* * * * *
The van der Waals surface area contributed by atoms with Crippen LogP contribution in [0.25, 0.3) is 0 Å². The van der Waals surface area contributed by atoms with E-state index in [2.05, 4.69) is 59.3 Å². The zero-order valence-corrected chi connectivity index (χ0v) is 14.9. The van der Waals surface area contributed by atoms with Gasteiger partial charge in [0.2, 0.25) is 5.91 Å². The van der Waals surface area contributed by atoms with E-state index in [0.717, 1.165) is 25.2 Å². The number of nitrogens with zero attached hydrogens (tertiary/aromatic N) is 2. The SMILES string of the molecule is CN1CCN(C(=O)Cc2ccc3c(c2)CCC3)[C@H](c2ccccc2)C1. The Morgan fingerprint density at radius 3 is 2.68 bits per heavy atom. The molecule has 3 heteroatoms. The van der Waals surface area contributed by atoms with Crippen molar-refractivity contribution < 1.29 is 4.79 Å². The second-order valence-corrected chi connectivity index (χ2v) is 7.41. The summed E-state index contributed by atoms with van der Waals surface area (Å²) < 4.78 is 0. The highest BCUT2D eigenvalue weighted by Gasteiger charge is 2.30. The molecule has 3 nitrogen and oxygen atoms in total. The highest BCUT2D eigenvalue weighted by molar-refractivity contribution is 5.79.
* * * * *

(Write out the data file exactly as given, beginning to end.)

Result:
The van der Waals surface area contributed by atoms with Crippen LogP contribution in [0.25, 0.3) is 0 Å². The van der Waals surface area contributed by atoms with E-state index in [2.05, 4.69) is 59.3 Å². The zero-order valence-corrected chi connectivity index (χ0v) is 14.9. The van der Waals surface area contributed by atoms with Gasteiger partial charge in [0.2, 0.25) is 5.91 Å². The van der Waals surface area contributed by atoms with E-state index in [0.717, 1.165) is 25.2 Å². The number of nitrogens with zero attached hydrogens (tertiary/aromatic N) is 2. The SMILES string of the molecule is CN1CCN(C(=O)Cc2ccc3c(c2)CCC3)[C@H](c2ccccc2)C1. The Morgan fingerprint density at radius 3 is 2.68 bits per heavy atom. The molecule has 3 heteroatoms. The van der Waals surface area contributed by atoms with Crippen molar-refractivity contribution < 1.29 is 4.79 Å². The second-order valence-corrected chi connectivity index (χ2v) is 7.41. The summed E-state index contributed by atoms with van der Waals surface area (Å²) < 4.78 is 0. The highest BCUT2D eigenvalue weighted by Gasteiger charge is 2.30. The molecule has 3 nitrogen and oxygen atoms in total. The highest BCUT2D eigenvalue weighted by molar-refractivity contribution is 5.79.